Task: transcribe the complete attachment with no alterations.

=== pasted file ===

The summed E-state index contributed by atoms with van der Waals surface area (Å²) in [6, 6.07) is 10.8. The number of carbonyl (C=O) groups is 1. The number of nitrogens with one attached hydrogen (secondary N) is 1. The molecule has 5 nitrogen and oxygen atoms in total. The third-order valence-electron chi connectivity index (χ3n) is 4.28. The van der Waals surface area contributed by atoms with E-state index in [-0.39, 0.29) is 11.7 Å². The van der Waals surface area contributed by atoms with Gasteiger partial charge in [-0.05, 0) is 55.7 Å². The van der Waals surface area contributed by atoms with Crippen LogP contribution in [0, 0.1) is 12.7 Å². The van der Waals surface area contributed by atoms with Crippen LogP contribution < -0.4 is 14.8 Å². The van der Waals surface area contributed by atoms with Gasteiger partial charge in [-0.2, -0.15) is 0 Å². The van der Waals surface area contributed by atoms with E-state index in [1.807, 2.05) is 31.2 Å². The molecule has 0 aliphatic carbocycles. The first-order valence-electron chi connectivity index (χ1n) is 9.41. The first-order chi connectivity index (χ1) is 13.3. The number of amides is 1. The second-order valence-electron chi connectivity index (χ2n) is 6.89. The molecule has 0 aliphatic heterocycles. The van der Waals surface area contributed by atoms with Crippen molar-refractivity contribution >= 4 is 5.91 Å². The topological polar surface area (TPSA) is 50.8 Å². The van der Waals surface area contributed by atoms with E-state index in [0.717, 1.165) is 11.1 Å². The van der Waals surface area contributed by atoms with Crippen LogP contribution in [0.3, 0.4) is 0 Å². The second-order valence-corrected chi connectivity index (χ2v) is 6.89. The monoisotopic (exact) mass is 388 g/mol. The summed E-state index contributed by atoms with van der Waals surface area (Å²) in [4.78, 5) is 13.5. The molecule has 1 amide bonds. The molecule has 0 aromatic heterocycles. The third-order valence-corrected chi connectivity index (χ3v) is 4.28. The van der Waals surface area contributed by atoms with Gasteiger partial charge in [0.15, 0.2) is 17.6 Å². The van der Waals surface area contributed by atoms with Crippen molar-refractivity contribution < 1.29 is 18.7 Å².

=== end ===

The summed E-state index contributed by atoms with van der Waals surface area (Å²) in [6, 6.07) is 10.8. The number of carbonyl (C=O) groups is 1. The number of nitrogens with one attached hydrogen (secondary N) is 1. The molecule has 5 nitrogen and oxygen atoms in total. The third-order valence-electron chi connectivity index (χ3n) is 4.28. The van der Waals surface area contributed by atoms with E-state index in [-0.39, 0.29) is 11.7 Å². The van der Waals surface area contributed by atoms with Gasteiger partial charge in [-0.05, 0) is 55.7 Å². The van der Waals surface area contributed by atoms with Crippen LogP contribution in [0, 0.1) is 12.7 Å². The van der Waals surface area contributed by atoms with Crippen LogP contribution < -0.4 is 14.8 Å². The van der Waals surface area contributed by atoms with Gasteiger partial charge in [-0.2, -0.15) is 0 Å². The van der Waals surface area contributed by atoms with E-state index in [1.807, 2.05) is 31.2 Å². The molecule has 0 aliphatic carbocycles. The first-order valence-electron chi connectivity index (χ1n) is 9.41. The first-order chi connectivity index (χ1) is 13.3. The number of amides is 1. The second-order valence-electron chi connectivity index (χ2n) is 6.89. The molecule has 0 aliphatic heterocycles. The van der Waals surface area contributed by atoms with Crippen molar-refractivity contribution >= 4 is 5.91 Å². The topological polar surface area (TPSA) is 50.8 Å². The van der Waals surface area contributed by atoms with E-state index in [0.717, 1.165) is 11.1 Å². The van der Waals surface area contributed by atoms with Crippen LogP contribution in [0.3, 0.4) is 0 Å². The second-order valence-corrected chi connectivity index (χ2v) is 6.89. The monoisotopic (exact) mass is 388 g/mol. The summed E-state index contributed by atoms with van der Waals surface area (Å²) in [4.78, 5) is 13.5. The molecule has 1 amide bonds. The molecule has 0 aromatic heterocycles. The third-order valence-corrected chi connectivity index (χ3v) is 4.28. The van der Waals surface area contributed by atoms with Gasteiger partial charge in [0.15, 0.2) is 17.6 Å². The van der Waals surface area contributed by atoms with Crippen molar-refractivity contribution < 1.29 is 18.7 Å².